"The Moon and Antarctica" is an album full of gorgeous imagery, and Isaac Brock's attitude towards the world is very much like Dean's. There are five other songs from it that I considered putting in here. However, this song is such a perfect rendering of Dean's mind during and after his meeting with Vetinari that it had to win out. In my head, the last "broke my back" punctuates the moment Dean blows out the candle.

'Cause you cocked your head to shoot me down
And I don't give a damn about you or this town no more
No, but I know the score

9. "I'm Waiting For the Man" - David Bowie

Lyrically about buying heroin, but more importantly, about the urges that push us out of our comfort zones and into dangerous places, and about being called out as an outsider and told to get the hell out of Dodge.

Hey, white boy, what you doin' uptown?
Hey, white boy, you chasin' our women around?
Oh pardon me sir, it's the last thing on my mind
I'm just lookin' for a dear, dear friend of mine
I'm waiting for the man

10. "(Nothing But) Flowers" - Talking Heads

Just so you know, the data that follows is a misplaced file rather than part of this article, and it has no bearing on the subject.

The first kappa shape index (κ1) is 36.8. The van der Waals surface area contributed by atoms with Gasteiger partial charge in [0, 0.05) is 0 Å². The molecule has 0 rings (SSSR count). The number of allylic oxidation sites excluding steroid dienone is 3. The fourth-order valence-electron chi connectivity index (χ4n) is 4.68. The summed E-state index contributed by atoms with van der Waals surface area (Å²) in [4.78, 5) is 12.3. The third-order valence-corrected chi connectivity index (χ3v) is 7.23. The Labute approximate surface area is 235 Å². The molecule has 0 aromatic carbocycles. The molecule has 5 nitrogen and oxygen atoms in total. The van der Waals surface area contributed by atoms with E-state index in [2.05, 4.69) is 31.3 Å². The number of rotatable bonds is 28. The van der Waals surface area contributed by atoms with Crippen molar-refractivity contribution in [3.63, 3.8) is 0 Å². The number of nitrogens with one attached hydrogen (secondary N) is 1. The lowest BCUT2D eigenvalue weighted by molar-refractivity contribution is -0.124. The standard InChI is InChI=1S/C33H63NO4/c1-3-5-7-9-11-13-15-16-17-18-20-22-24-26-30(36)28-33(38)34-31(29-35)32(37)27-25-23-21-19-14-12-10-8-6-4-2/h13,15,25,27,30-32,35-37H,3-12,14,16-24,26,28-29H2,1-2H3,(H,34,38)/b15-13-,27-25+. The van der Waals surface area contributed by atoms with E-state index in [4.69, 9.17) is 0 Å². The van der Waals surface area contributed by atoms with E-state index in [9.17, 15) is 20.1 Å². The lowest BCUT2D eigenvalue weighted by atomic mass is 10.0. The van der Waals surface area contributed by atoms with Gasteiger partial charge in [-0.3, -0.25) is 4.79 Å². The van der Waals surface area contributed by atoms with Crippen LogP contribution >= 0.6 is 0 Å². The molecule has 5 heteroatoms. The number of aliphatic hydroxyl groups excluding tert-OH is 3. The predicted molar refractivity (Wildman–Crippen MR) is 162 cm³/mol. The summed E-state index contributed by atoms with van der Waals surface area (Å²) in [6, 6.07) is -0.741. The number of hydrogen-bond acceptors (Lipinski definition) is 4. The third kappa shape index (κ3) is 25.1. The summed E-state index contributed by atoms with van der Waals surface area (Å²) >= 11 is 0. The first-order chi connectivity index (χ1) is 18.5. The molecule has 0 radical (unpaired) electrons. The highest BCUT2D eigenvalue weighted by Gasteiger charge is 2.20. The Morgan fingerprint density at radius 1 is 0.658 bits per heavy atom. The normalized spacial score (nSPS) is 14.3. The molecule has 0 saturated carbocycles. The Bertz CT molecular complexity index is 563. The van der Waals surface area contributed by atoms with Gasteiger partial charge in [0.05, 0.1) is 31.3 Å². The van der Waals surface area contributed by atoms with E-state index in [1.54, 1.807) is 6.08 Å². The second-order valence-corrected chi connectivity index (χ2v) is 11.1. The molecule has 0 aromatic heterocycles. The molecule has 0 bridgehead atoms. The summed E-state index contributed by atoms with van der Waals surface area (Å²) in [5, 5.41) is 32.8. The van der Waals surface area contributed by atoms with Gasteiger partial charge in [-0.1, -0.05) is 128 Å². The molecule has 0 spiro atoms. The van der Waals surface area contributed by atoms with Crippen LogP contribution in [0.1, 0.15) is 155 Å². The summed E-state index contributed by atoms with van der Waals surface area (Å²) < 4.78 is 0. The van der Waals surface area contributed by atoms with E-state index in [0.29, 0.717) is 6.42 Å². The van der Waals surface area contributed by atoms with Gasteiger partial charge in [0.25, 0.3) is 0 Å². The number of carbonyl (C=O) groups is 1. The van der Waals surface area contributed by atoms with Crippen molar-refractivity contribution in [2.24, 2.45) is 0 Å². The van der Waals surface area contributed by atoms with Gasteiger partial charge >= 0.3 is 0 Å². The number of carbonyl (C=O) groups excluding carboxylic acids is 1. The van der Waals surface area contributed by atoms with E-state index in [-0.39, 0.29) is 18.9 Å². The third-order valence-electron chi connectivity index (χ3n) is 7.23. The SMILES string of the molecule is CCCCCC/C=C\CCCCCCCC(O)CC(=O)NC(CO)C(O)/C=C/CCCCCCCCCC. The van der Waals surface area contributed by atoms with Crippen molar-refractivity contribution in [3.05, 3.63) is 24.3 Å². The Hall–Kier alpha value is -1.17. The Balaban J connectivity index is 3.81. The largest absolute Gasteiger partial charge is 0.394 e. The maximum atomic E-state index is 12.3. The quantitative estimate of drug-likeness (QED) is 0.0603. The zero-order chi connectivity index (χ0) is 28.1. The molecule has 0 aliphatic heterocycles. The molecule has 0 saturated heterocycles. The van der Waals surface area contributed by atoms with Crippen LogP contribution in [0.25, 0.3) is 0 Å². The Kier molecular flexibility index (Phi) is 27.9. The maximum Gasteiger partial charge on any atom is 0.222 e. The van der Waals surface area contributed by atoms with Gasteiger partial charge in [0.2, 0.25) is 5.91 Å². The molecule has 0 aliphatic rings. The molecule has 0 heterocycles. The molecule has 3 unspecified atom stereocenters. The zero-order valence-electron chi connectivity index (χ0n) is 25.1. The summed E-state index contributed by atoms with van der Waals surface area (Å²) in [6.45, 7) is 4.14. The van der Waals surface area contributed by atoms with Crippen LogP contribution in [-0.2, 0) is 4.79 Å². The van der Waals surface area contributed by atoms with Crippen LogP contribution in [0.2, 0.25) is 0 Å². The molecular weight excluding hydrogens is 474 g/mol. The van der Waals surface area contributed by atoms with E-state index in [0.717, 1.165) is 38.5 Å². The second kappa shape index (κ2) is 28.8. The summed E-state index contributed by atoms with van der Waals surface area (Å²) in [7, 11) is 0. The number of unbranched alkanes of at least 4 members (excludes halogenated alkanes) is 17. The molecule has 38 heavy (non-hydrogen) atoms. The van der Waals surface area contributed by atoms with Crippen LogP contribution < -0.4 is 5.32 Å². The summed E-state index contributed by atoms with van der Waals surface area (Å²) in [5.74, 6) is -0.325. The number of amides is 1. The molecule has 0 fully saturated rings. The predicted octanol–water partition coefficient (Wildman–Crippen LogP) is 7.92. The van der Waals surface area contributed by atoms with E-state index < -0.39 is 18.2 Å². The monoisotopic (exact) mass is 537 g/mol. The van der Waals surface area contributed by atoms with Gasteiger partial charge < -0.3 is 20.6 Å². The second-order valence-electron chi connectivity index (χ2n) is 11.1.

A sticky note on my desktop throughout the first draft phase: medieval discomfort. Dean learns not to take so many modern conveniences for granted. Hence the running theme of bathrooms and privies. It really hits Dean during the first day in the mailcoach. This song also has fun post-apocalyptic overtones, something that's never far from Dean's mind these days.

I miss the honky-tonks,
Dairy Queens, and 7-Elevens.
And as things fell apart,
Nobody paid much attention.

11. "Letting the Cables Sleep" - Bush

The Angua-Dean dynamic was one of the hardest relationships for me to write, even though it is in many ways the center-piece of the story, granting both characters catharsis once they're willing to see each other as human.  Angua in canon rarely discusses her private life if she can avoid it, and possesses remarkable self-restraint; these characteristics dialed up to eleven in the early days of the coach ride. Every attempt I made to open up her character fell flat on the page and came off as false. This song does a great job of evoking the initial distance between the two.

If heaven is on the way